Ministry Today | Serving and empowering church leaders

Stern-look-questionsDoes God want us to hire a youth pastor? Should we mortgage the church to pay for a remodel? Should I run this new program?

These decisions can keep you up at night. Yet, by making two easy changes in the way you process decisions, you will dramatically increase the probability of success.

Ask Broader Questions
When we face leadership choices, we tend to ask narrow questions. Studies show that closed-ended questions, which require a ‘yes’ or ‘no’ answer, do not help us make the best decision. You will reach a better decision with lasting results if you ask different questions. Take a step back and consider broader questions. Here are some examples:

  • “How does God want to reach and disciple our youth?”
  • “What are our options to update our property?”
  • “What problems does this program fix?”

When you ask broader questions, you give yourself—and your decision making team—the opportunity to see different options.

Opposing Arguments
When you have an important decision on the table, it is tempting to be frustrated with the naysayers. However, studies show that our opportunities for excellent decisions improve substantially when we consider what could go wrong.

Let’s look at a simple question that few of us might actually get to ask:

“Should we spend $25,000 on a radio campaign, delivering mini-devotionals for prime time drivers?”

Your board might be easily swayed by the possibility. After all, it is fun to spend money, and it is fun to hear your ad on the radio, and the prime time drivers are a captive audience. On top of that, if it was your idea, they might feel an obligation to help you expand your personal brand. If no one pushed back, you might end up spending the money and a substantial amount of time to put together this campaign.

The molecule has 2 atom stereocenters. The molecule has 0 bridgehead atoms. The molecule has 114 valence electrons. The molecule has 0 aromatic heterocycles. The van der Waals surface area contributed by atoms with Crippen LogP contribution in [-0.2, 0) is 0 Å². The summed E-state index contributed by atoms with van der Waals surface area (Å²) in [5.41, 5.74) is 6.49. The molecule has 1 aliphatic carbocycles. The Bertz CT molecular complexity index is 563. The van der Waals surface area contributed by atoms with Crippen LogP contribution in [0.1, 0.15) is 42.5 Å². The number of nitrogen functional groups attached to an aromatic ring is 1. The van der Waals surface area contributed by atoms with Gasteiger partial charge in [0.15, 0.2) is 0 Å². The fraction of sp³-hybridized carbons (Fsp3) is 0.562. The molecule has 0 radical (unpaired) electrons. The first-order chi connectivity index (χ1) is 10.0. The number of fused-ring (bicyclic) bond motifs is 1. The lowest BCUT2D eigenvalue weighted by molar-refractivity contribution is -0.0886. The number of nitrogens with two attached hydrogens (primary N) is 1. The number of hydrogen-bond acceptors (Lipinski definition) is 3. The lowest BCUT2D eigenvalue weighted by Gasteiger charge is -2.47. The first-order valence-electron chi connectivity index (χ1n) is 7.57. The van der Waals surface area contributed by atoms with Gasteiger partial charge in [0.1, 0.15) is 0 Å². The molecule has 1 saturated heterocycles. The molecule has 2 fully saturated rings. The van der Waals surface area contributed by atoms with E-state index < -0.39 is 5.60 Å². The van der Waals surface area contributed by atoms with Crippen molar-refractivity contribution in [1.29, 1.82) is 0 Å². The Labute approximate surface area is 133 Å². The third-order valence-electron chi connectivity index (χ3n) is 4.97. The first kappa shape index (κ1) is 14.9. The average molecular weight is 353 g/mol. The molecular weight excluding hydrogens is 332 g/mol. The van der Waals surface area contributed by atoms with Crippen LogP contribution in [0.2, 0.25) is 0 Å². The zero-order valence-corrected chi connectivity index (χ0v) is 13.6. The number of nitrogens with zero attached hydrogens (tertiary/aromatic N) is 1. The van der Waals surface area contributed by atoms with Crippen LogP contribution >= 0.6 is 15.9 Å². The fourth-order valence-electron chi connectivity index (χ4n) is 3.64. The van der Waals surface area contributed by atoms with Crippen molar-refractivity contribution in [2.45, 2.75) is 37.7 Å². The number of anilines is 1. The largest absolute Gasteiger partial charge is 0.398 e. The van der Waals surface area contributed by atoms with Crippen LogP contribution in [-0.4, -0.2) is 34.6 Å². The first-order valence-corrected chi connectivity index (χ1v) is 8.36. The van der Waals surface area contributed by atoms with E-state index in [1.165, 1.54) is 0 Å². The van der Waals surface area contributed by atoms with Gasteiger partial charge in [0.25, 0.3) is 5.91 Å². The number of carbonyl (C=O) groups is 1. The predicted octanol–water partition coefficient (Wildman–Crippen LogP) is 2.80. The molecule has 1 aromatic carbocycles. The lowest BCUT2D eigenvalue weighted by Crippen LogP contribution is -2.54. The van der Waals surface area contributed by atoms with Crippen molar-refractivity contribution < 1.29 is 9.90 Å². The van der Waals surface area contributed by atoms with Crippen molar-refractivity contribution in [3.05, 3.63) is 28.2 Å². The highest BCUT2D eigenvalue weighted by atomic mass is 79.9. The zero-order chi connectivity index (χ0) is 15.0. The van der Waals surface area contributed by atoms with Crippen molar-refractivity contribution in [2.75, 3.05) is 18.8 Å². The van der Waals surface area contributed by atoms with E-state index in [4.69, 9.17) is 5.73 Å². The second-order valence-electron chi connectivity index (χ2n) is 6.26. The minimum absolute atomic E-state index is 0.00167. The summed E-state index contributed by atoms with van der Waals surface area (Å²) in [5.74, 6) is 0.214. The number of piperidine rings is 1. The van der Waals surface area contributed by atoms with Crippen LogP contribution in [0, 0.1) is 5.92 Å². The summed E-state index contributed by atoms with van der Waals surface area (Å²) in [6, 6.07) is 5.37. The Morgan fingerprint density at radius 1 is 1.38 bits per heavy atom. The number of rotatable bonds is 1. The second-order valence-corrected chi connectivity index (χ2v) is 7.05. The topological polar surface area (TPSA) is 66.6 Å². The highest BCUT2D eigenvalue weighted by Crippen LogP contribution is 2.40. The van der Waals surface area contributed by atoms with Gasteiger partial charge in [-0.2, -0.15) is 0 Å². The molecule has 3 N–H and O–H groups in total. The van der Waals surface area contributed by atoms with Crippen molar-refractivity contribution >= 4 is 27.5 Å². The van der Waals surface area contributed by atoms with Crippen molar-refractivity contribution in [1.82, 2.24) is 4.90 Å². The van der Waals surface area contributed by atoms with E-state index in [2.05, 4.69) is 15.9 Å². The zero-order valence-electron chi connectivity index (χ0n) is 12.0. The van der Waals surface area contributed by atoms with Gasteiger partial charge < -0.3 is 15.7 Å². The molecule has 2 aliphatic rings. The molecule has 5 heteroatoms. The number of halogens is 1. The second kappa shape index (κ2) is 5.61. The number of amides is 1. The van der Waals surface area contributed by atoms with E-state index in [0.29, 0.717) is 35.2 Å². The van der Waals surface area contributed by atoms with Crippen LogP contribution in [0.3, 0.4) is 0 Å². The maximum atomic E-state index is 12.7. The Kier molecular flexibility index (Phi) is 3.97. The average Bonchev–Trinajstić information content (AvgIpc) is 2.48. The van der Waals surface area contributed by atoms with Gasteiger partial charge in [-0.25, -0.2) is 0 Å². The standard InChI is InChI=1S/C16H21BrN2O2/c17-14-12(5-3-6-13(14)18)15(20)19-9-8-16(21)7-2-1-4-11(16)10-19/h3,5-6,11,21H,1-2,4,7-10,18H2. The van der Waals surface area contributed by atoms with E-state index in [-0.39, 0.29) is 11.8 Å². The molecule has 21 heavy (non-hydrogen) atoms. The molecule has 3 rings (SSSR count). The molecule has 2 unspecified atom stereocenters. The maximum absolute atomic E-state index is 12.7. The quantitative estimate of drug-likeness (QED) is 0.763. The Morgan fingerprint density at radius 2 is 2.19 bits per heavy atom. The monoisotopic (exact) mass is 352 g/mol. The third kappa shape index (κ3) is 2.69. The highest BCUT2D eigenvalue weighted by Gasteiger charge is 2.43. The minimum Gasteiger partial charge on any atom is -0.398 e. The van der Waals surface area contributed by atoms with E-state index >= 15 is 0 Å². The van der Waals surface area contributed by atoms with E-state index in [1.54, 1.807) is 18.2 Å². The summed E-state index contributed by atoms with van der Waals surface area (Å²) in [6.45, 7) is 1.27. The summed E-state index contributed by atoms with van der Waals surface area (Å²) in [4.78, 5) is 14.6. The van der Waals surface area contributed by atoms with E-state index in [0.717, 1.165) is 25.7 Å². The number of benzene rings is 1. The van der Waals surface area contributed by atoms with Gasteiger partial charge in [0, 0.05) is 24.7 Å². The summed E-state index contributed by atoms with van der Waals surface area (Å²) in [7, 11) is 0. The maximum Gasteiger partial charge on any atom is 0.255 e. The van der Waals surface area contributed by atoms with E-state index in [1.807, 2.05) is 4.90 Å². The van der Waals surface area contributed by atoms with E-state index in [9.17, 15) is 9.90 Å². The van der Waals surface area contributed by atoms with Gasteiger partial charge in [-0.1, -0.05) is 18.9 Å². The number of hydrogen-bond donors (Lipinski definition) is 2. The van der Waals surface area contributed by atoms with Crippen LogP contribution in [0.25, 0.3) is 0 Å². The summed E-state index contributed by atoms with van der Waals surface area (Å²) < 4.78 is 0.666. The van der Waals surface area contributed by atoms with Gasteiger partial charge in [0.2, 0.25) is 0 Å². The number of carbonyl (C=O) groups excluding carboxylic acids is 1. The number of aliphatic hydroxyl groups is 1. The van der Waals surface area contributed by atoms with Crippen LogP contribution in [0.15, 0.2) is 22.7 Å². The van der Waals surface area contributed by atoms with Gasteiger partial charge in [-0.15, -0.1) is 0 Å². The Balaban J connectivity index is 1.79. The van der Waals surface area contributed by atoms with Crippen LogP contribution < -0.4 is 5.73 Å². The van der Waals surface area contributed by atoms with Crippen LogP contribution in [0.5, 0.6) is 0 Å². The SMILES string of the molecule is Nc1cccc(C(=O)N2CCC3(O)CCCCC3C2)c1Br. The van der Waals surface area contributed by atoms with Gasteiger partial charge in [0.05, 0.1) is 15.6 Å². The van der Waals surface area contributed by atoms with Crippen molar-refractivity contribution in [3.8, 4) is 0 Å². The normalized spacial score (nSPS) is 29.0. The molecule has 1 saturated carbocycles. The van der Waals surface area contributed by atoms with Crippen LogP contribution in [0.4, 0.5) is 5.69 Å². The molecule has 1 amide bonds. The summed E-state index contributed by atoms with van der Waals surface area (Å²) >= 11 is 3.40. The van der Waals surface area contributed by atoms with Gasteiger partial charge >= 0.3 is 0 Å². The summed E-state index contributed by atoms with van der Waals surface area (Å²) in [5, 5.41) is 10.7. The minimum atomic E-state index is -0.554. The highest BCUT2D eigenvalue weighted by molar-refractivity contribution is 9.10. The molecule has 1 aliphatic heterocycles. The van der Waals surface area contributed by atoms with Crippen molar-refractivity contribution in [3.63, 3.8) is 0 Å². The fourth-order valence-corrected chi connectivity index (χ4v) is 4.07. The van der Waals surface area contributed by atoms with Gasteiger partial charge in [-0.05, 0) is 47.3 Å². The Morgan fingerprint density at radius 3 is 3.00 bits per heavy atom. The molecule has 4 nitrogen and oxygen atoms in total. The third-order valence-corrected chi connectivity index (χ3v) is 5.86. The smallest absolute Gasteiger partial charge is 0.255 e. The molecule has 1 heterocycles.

Now, what if someone pushed back? What if you asked your team to go home, pray and investigate why this might not be the best decision? When you got back together, you might ask different questions:

  • Who are we trying to reach? (Very few non-Christians listen to Christian radio.)
  • What value do we want from this campaign?
  • What other ways could we spend $25,000 to reach people who don’t know Jesus?

Your decision making team would consider a lot more options on how to spend your $25,000 budget. Depending on your location and demographics, you might discover that the radio ad is just the right approach; or you might find that there are better ways to reach your intended audience’s heart.

Chip and Dan Heath have a new book, coming out this month, called Decisive. It is a book about decision making. The Heath brothers tell us that, in general, our corporate decision making needs a broader view. They give us lots of examples (great sermon material), and statistics on how we can become better decision makers, both corporately and individually.

The main key seems to be in how we approach the question.

“Does God want us to have a youth pastor?” is a very different question than “How does God want to reach these kids?”

“Do you agree with me?” is a very different question than “What am I not seeing?”

What decision are you facing this week? How can you rephrase your questions to arrive at a better answer?

Kim Martinez is an ordained Assemblies of God pastor with a Masters of Theology from Fuller Seminary. She is a ministry and life development coach, and can be found online at She writes a weekly column for

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